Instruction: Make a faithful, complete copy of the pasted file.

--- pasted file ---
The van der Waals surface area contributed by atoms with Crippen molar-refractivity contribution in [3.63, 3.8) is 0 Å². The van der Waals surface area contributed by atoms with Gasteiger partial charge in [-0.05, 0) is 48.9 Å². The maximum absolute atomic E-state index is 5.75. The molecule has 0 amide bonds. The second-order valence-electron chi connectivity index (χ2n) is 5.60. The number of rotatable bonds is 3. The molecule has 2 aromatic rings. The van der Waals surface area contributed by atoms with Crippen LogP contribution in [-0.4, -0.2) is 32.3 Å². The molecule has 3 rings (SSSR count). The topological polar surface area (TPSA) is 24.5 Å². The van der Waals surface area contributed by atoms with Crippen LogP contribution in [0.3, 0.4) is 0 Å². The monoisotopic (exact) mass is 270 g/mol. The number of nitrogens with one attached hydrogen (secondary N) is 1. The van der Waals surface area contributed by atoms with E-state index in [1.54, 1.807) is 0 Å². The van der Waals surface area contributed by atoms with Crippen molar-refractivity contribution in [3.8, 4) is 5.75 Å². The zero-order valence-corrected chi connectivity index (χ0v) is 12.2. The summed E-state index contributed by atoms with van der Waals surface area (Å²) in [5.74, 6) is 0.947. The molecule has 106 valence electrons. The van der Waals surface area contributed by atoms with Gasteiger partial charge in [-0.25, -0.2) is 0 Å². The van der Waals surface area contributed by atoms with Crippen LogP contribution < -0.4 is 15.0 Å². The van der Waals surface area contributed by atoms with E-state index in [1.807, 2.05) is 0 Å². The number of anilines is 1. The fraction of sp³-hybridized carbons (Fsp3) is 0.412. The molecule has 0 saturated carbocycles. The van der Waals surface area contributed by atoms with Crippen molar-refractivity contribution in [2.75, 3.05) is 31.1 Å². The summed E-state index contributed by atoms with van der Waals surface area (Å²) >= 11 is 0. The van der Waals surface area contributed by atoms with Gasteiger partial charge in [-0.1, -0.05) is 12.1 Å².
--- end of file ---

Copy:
The van der Waals surface area contributed by atoms with Crippen molar-refractivity contribution in [3.63, 3.8) is 0 Å². The van der Waals surface area contributed by atoms with Gasteiger partial charge in [-0.05, 0) is 48.9 Å². The maximum absolute atomic E-state index is 5.75. The molecule has 0 amide bonds. The second-order valence-electron chi connectivity index (χ2n) is 5.60. The number of rotatable bonds is 3. The molecule has 2 aromatic rings. The van der Waals surface area contributed by atoms with Crippen LogP contribution in [-0.4, -0.2) is 32.3 Å². The molecule has 3 rings (SSSR count). The topological polar surface area (TPSA) is 24.5 Å². The van der Waals surface area contributed by atoms with Crippen LogP contribution in [0.3, 0.4) is 0 Å². The monoisotopic (exact) mass is 270 g/mol. The number of nitrogens with one attached hydrogen (secondary N) is 1. The van der Waals surface area contributed by atoms with E-state index in [1.54, 1.807) is 0 Å². The van der Waals surface area contributed by atoms with Crippen molar-refractivity contribution in [3.8, 4) is 5.75 Å². The zero-order valence-corrected chi connectivity index (χ0v) is 12.2. The summed E-state index contributed by atoms with van der Waals surface area (Å²) in [5.74, 6) is 0.947. The molecule has 106 valence electrons. The van der Waals surface area contributed by atoms with Gasteiger partial charge in [-0.25, -0.2) is 0 Å². The van der Waals surface area contributed by atoms with Crippen LogP contribution < -0.4 is 15.0 Å². The van der Waals surface area contributed by atoms with E-state index in [1.807, 2.05) is 0 Å². The number of anilines is 1. The fraction of sp³-hybridized carbons (Fsp3) is 0.412. The molecule has 0 saturated carbocycles. The van der Waals surface area contributed by atoms with Crippen molar-refractivity contribution in [2.75, 3.05) is 31.1 Å². The summed E-state index contributed by atoms with van der Waals surface area (Å²) >= 11 is 0. The van der Waals surface area contributed by atoms with Gasteiger partial charge in [-0.1, -0.05) is 12.1 Å².